Views: 2666473 Seeker
Inside the Mind's Eye: Communicating Science in a New Media Era (MWV41)
Blogs, podcasts, and other new media outlets have changed the way people get their news. Immediate access to information presents new opportunities as well as challenges for science communication. Watch Carl Zimmer, science writer for the New York Times and host of MicrobeWorld's Meet the Scientist podcast, at the Marian Koshland Science Museum in Washington, D.C. discuss how scientists and journalists are using new media outlets while avoiding their pitfalls. Carl Zimmer is an award-winning author and science journalist. He is the author of seven books, the most recent of which is The Tangled Bank: An Introduction to Evolution. In addition to writing books, Zimmer contributes articles to the New York Times, as well as to magazines including National Geographic, Time, Scientific American, Science, and Popular Science. He also writes an award-winning blog, The Loom. From 1994 to 1998 Zimmer was a senior editor at Discover, where he remains a contributing editor and writes a monthly column about the brain.
Views: 850 MicrobeWorld
Immersive Virtual Reality Pain Distraction, Hunter Hoffman, University of Washington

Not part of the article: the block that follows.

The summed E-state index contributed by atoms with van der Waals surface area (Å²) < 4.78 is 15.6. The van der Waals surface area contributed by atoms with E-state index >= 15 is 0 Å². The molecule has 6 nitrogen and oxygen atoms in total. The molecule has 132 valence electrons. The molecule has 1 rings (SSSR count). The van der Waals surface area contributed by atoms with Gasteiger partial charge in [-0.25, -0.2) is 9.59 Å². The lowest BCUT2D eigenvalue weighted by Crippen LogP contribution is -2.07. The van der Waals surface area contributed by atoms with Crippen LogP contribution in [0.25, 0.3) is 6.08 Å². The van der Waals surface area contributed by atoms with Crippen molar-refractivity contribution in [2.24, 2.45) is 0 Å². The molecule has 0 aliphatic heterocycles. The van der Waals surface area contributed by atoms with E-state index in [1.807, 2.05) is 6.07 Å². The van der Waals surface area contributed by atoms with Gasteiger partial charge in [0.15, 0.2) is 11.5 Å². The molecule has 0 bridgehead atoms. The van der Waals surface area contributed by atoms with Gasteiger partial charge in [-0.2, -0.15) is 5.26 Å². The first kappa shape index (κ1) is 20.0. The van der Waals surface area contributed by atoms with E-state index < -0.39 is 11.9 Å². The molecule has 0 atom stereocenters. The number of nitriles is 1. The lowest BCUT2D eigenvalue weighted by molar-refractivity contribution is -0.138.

As an undergraduate, Hunter Hoffman studied magic and his first computer program was used to collect data that got him co-authorship on a paper published in Journal of Experimental Psychology: Learning Memory and Cognition. That paper was his ticket to Princeton University. After getting his Bachelor’s Degree (at University of Tulsa in Oklahoma), he got a lucky break and was invited to conduct one year of pre-graduate Human Memory/Perception research at Princeton University on “Reality Monitoring”, and on “Illusory Conjunctions”. From Princeton he came to the University of Washington in 1986. In graduate school at the University of Washington in Seattle, Hunter specialized in Human Learning/Memory and attention, e.g., the malleability of human memory and the unreliability of eyewitness memory with advisor Elizabeth Loftus. He got a Ph.D. in Cognitive Psychology: Human Memory and attention, from the UW Psychology Dept. in 1992. Hoffman began studying Virtual Reality 1993, shortly after his first VR experience/demo fascinated him. Hunter joined the Human Interface Technology Lab or HITLab (founded by Tom Furness, the grandfather of virtual reality). An Interdisciplinary Researcher, Hunter is Director of the Virtual Reality Analgesia Research Center and Research Scientist in Mechanical Engineering in Eric Seibel’s Human Photonics Lab at the University of Washington in Seattle, and Hunter is also affiliate faculty in Radiology and Psychology at the University of Washington. Initially interested in “Virtual Reality monitoring” how people distinguish the real vs. virtual origins of memories, Hunter began exploring techniques that blur the distinction between fact (reality) and fantasy (virtual reality), and that maximize presence in VR. Hunter specializes in interdisciplinary research applying Virtual Reality technology and theories of attention and memory to challenging medical and psychological problems. Hunter and Pain Psychologist - Dave Patterson (from UW Harborview Burn Center) co-originated the technique of using Immersive Virtual Reality for pain distraction. Hunter has led the design of several virtual worlds, including SnowWorld pain distraction, the first virtual world designed for pain distraction, which also became an immersive VR exhibit (from 2006 to 2008) curated by the Smithsonian museum. This National Museum of Design Triennial exhibition started at the Cooper Hewitt Museum of Design, and toured to the Contemporary Art Museum in Boston, and then to the Museum of Contemporary Art in Houston). Hunter’s SpiderWorld with tactile augmentation was used to conduct one of the early studies using VR for treating phobias SpiderWorld also became an immersive VR exhibit at the Heinz Nixdorf computer museum in Dusseldorf, Germany, (in 2006), the SpiderWorld exhibit was valuable experience that helped make the SnowWorld exhibit go very smoothly. Creating bulletproof immersive VR exhibits for museums ten years ago was challenging but was a big hit. In 2002, Difede and Hunter published the first study to use VR exposure therapy to treat civilian Post-Traumatic Stress Disorder (World Trade Center World). Hunter, UW instrument maker Jeff Magula, Eric Seibel (UW Mechanical Engineering), Todd Richards (UW Radiology) and others designed and developed custom original hardware technologies, such as wide field of view fiberoptic magnet-friendly VR goggles that can be used during fMRI brain scans, and water friendly VR goggles that can be used by burn patients during wound cleaning, and the robot-like articulated arm VR goggles holders, which holds VR goggles near the burn patients face, without touching the patient (used with both pediatric civilian burn patients and soldiers with combat-related burn injuries). Hunter Hoffman was named one of the top “fast 50” innovators of the next 10 years. Recently Hunter helped design DBT VR Mindfulness Skills Learning world, in collaboration with UW psychologist Marsha Linehan and colleagues, for treating suicidal people. See www.vrpain.com Hoffman and his UW colleagues have been featured in several documentaries and science news (e.g., Scientific American Frontiers with Alan Alda), and his research been showcased in shows with Katie Couric (Today Show) and Diane Sawyers (Good Morning America), and Rock Center with Brian Williams. His research has also been featured in Wired Magazine, Scientific American, Scientific American Mind, GQ, Popular Science, Smithsonian Magazine, and the New York Times, and a number of documentaries.